Judge dials down the savagery in kinder “Extract”

The best way to get a promotion from the boss (Jason Bateman)? Become, ahem, half a man (Clifton Collins Jr.) due to a horrendous plant accident.

The best way to get a promotion from the boss (Jason Bateman)? Become, ahem, half a man (Clifton Collins Jr.) due to a horrendous plant accident.

In another life, Mike Judge must have been a reporter. Every one of his movies has an angle designed to sway our sympathies in the exact direction he wants. In “Office Space,” we felt for put-upon cubicle drone Peter Gibbons, with his eight nagging bosses. With “Idiocracy,” it was Joe and Rita, average people submerged in a sea of grunting buffoons, who won our hearts (sort of). How, we wondered, would we react to a world where Starbucks sells handjobs, not venti chai lattes?

Judge’s latest comedy, the warmer, gentler “Extract,” spurs us to feel sympathy for Joel (Jason Bateman), who built his flavor extract company from the ground up and believes in treating his employees with kindness. He’s the kind of boss who knows not only his employees’ names but what their purses look like. He cares enough to pay attention when other people don’t.

In this case, those “other people” are Suzie (Kristen Wiig), Joel’s bored wife who uses sweatpants to fend off his increasingly desperate sexual advances; Brian (J.K. Simmons), Joel’s sarcastic second-in-command who calls everyone “Dinkus”; and Nathan (David Koechner), Joel’s Bob Wiley-styled neighbor who materializes daily at his car window like the pop-up book from hell. The only people who seem halfway interested in Joel are Dean (a nicely low-key Ben Affleck), an old bartender buddy who pops Xanax for head colds, and Cindy (Mila Kunis), a flirty temp a little too interested in extract to be totally genuine.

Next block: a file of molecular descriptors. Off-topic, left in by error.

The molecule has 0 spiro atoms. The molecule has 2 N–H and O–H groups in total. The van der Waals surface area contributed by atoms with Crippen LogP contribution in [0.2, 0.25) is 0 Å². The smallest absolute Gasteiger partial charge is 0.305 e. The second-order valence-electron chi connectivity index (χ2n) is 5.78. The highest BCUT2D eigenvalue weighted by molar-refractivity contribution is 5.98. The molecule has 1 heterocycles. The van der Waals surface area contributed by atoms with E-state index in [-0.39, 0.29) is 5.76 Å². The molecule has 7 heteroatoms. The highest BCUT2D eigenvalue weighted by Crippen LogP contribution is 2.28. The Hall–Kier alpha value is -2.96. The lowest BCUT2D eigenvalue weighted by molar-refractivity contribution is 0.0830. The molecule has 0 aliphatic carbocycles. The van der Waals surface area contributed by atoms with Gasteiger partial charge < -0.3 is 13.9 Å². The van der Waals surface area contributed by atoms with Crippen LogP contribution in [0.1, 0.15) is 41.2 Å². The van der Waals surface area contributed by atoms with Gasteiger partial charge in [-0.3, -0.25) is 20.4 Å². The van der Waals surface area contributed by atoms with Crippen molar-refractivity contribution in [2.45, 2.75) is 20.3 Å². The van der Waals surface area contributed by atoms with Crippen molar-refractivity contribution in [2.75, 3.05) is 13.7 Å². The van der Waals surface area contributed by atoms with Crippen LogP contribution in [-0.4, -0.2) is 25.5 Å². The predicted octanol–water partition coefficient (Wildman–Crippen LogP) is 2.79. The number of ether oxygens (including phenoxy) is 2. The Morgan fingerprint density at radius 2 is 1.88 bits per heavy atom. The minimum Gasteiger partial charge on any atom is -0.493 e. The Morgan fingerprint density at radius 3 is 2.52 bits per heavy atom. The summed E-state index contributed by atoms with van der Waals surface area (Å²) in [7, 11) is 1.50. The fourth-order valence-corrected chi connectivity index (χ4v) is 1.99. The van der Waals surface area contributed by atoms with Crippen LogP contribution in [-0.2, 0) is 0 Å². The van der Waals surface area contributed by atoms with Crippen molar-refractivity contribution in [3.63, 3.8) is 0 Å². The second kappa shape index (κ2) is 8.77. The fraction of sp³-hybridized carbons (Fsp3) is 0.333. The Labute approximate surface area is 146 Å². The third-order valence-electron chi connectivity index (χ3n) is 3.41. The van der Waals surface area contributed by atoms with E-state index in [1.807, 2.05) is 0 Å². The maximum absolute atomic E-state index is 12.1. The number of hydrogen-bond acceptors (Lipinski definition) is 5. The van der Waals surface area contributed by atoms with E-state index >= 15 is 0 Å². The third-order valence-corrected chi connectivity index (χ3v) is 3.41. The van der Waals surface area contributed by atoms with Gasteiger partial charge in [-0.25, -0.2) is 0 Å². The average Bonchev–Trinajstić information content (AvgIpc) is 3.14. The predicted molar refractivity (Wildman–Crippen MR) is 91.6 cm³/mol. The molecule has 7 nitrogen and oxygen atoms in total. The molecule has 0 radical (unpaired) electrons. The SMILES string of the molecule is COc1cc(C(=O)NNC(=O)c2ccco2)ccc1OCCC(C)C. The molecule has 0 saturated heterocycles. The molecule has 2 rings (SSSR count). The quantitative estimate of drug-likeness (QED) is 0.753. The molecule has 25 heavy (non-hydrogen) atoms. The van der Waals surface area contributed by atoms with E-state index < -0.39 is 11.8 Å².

Since this is a Mike Judge movie, there are elements of the fantastic — in the form of crazy twists and ideas — lurking in all this banality, little schemes that Everyman uses to distract himself from the disappointment that fills his life. (These are Judge trademarks. Learn to love them.) Cindy’s “job” at the factory is a direct result of a freak accident that leaves Shep (the ever-subtle Clifton Collins Jr.) minus one testicle. A dumb-as-a-stump gigolo (Dustin Milligan) becomes part of a trap to entice Suzie to cheat. And there’s a bohemoth bong and a horse tranquilizer thrown in for good measure.

All this tomfoolery, however, doesn’t disguise the flaws inherent in Judge’s design. The endless plots start piling up on each other and strain the bounds of credibility. (Viewers can suspend disbelief only so far, really.) After awhile, they start to feel scattered and haphazard and a little too out-there. Maybe the reason for that is that there is no clear villain in “Extract,” no Bill Lumbergh, to focus our distaste on. Instead we’re given people like Brian, whose worst quality is disdain for his underlings, and Cindy, who knows her way around long and short cons but truly likes Joel. Judge seems careful not to demonize anyone, and he makes sure we laugh with, not at, them. Where’s the spirited satire, the biting, savage wit that made Judge a household name?